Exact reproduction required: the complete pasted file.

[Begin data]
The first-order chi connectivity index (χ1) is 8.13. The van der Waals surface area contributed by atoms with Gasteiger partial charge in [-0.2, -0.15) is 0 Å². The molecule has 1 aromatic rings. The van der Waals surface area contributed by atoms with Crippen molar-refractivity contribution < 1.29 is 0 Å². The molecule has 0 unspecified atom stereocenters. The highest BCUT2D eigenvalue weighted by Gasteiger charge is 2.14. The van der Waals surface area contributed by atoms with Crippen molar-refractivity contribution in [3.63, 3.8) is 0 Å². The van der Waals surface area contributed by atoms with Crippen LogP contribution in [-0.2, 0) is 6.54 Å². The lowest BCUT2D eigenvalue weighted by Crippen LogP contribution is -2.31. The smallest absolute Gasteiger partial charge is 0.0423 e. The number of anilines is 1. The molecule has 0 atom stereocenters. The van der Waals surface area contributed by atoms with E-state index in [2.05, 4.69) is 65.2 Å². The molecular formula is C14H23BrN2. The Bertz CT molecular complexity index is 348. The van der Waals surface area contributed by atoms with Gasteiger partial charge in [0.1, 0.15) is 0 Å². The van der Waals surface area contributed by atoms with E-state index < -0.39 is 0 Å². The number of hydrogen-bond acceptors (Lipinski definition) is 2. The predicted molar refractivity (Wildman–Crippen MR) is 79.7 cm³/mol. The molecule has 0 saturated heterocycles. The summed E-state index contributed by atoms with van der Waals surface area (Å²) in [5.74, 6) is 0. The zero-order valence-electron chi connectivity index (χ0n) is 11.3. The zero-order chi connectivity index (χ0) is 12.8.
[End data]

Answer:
The first-order chi connectivity index (χ1) is 8.13. The van der Waals surface area contributed by atoms with Gasteiger partial charge in [-0.2, -0.15) is 0 Å². The molecule has 1 aromatic rings. The van der Waals surface area contributed by atoms with Crippen molar-refractivity contribution < 1.29 is 0 Å². The molecule has 0 unspecified atom stereocenters. The highest BCUT2D eigenvalue weighted by Gasteiger charge is 2.14. The van der Waals surface area contributed by atoms with Crippen molar-refractivity contribution in [3.63, 3.8) is 0 Å². The van der Waals surface area contributed by atoms with Crippen LogP contribution in [-0.2, 0) is 6.54 Å². The lowest BCUT2D eigenvalue weighted by Crippen LogP contribution is -2.31. The smallest absolute Gasteiger partial charge is 0.0423 e. The number of anilines is 1. The molecule has 0 atom stereocenters. The van der Waals surface area contributed by atoms with E-state index in [2.05, 4.69) is 65.2 Å². The molecular formula is C14H23BrN2. The Bertz CT molecular complexity index is 348. The van der Waals surface area contributed by atoms with Gasteiger partial charge in [0.1, 0.15) is 0 Å². The van der Waals surface area contributed by atoms with E-state index < -0.39 is 0 Å². The number of hydrogen-bond acceptors (Lipinski definition) is 2. The predicted molar refractivity (Wildman–Crippen MR) is 79.7 cm³/mol. The molecule has 0 saturated heterocycles. The summed E-state index contributed by atoms with van der Waals surface area (Å²) in [5.74, 6) is 0. The zero-order valence-electron chi connectivity index (χ0n) is 11.3. The zero-order chi connectivity index (χ0) is 12.8.